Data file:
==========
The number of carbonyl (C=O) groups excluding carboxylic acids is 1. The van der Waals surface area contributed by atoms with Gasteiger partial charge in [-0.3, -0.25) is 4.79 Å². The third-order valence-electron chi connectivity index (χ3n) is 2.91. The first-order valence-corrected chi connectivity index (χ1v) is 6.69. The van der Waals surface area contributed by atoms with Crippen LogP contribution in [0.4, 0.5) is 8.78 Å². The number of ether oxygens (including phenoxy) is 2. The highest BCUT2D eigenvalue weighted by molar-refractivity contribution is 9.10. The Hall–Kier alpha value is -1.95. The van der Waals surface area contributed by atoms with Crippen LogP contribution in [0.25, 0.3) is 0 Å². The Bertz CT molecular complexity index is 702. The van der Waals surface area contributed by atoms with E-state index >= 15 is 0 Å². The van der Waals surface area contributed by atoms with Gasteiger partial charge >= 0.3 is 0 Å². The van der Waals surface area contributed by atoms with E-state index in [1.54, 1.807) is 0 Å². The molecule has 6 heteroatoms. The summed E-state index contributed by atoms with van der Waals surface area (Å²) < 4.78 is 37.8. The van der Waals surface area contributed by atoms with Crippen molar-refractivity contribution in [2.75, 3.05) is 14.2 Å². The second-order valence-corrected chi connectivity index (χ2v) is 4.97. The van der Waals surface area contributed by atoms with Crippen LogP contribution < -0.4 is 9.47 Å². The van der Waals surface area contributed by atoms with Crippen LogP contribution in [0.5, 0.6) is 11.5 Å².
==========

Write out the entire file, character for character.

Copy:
The number of carbonyl (C=O) groups excluding carboxylic acids is 1. The van der Waals surface area contributed by atoms with Gasteiger partial charge in [-0.3, -0.25) is 4.79 Å². The third-order valence-electron chi connectivity index (χ3n) is 2.91. The first-order valence-corrected chi connectivity index (χ1v) is 6.69. The van der Waals surface area contributed by atoms with Crippen LogP contribution in [0.4, 0.5) is 8.78 Å². The number of ether oxygens (including phenoxy) is 2. The highest BCUT2D eigenvalue weighted by molar-refractivity contribution is 9.10. The Hall–Kier alpha value is -1.95. The van der Waals surface area contributed by atoms with Crippen LogP contribution in [0.25, 0.3) is 0 Å². The Bertz CT molecular complexity index is 702. The van der Waals surface area contributed by atoms with E-state index >= 15 is 0 Å². The van der Waals surface area contributed by atoms with Gasteiger partial charge >= 0.3 is 0 Å². The van der Waals surface area contributed by atoms with E-state index in [1.54, 1.807) is 0 Å². The molecule has 6 heteroatoms. The summed E-state index contributed by atoms with van der Waals surface area (Å²) < 4.78 is 37.8. The van der Waals surface area contributed by atoms with Crippen molar-refractivity contribution in [2.75, 3.05) is 14.2 Å². The second-order valence-corrected chi connectivity index (χ2v) is 4.97. The van der Waals surface area contributed by atoms with Crippen LogP contribution < -0.4 is 9.47 Å². The van der Waals surface area contributed by atoms with Crippen LogP contribution in [0.5, 0.6) is 11.5 Å².